In Lee's Introduction to Smooth manifolds, let $M$ be a smooth manifolds and given a smooth map $f \in C^\infty(M)$, we have two definitions of the "differential" at $f$:

(1): for each $p \in M$, define a map $$df_p: T_pM \to T_p\mathbb{R}$$ such that given $g: \mathbb{R} \to \mathbb{R}$, $$df_p(v) = v(g \circ f).$$

(2): $df$ is the covector field given at each point as $$df_p(v) = vf,$$ for $v \in T_pM$.

The first has $i^{th}$ coordinate representation $$\frac{\partial f}{\partial x^i}(p) \frac{d}{dx}|_p$$ via the bottom of page 61 here.

The second has coordinate representation (as a relation of covector fields)

$$df = \sum_{i}\frac{\partial f}{\partial x^i}(p) dx^i|_p.$$

I thus have two questions: How exactly are these the same object? And given they are the same object, what is the point of having covectors at all? Why not just use the first differential?


Firsty, one defines the differential of a smooth function $f:M\to N$ as* the linear map $df_p:T_pM \to T_{f(p)}N$ such that for a vector $X \in T_p M$, the vector $df_p(X) $ is the derivation in $T_{f(p)} N$ such that for any $g:N\to \mathbb{R}$ smooth it holds that $df_p(X)(g)= X(g\circ f)$.

In the particular case where $N=\mathbb{R}$, since you can identify $T_{f(p)}\mathbb{R}$ with $\mathbb{R}$, the differential induces a smooth section of the cotangent bundle, called $df:M\to T^*M$. This diffential also coincides with the exterior derivative of $f$, considering $f$ as a $0$-form so there is no confusion.

If you have an arbitrary $N$ as codomain you cannot do this because the tangent bundle can be not so trivial as in the case of $\mathbb{R}$.

To answer your second question A differential form can also NOT be a differential of a function (otherwise we call it "exact"). For example consider in $\mathbb{R}^2$ the differential $1$-form $\omega = -x_2 dx_1 + x_1 dx_2$, since the exterior derivative $d\omega \neq 0$, then $\omega$ it is not $df$ for any $f$ since we know that $d d \eta=0$ for any $k$-form $\eta$.

*it is one possible way to define it

Reply to the comment.

One thing is the exterior derivative denoted as $d$, that takes a $k$-form as input (a $1$-form is a covector field) and gives a $k+1$-form as output. Another thing is the differential, also denoted as $d$, that takes a smooth function $f:M\to N$ and gives a map $df:TM\to TN$ between tangent bundles. In the particular case where $N=\mathbb{R}$, $f$ can be seen as a $0$-form, and its exerior derivative $df$ is a $1$-form that coincides with the 1-form induced by the differential $df$ of the function. In general you cannot identify an $N$ valued function with a $0$-form. Differential and exterior derivative are different things.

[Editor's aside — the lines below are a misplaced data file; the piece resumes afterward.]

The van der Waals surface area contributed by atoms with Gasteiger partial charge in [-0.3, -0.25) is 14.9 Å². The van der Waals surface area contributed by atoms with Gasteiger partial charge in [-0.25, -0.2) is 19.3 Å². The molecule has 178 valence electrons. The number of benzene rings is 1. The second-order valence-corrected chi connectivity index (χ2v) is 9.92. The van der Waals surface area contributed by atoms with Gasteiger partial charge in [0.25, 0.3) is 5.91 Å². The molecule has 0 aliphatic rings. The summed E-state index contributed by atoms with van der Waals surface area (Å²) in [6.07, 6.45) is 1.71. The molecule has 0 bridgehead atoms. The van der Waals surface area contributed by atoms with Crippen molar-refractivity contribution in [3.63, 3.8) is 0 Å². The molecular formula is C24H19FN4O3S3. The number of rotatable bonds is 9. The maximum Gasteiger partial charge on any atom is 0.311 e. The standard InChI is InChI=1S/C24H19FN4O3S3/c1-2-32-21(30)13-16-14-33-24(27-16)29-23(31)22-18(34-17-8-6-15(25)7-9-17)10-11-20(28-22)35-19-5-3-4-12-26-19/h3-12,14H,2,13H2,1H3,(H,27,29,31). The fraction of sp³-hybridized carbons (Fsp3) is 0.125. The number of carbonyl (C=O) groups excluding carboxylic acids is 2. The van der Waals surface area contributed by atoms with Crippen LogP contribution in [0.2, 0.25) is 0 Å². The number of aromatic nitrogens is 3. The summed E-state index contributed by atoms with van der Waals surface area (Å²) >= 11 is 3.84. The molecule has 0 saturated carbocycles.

The second exterior derivative means that you are taking two times the exterior derivatives. If $f$ is a $0$-form $df$ is a $1$-form and $d(df)$ is a $2$-form, $d$ acts differently on $1$-forms than how it acts on $0$-forms or $k$-forms.

  • $\begingroup$ Wait so if the second differential is just a special case of the first, then what is the reason for having covectors? $\endgroup$ – Anthony Peter Nov 13 '17 at 0:24
  • $\begingroup$ I have tried to reply but I still don't understand how you would bypass covectors. The exterior derivative is defined on $k$-forms fields that at a point $p$ are (sum) of wedge product of covectors $\omega_1\wedge \omega_2\wedge\dots \wedge \omega_k$. In the case $k=1$, you have a covector field. $\endgroup$ – Warlock of Firetop Mountain Nov 13 '17 at 9:35
  • $\begingroup$ Hello, is there something I can do to improve my answer? $\endgroup$ – Warlock of Firetop Mountain Nov 14 '17 at 21:20

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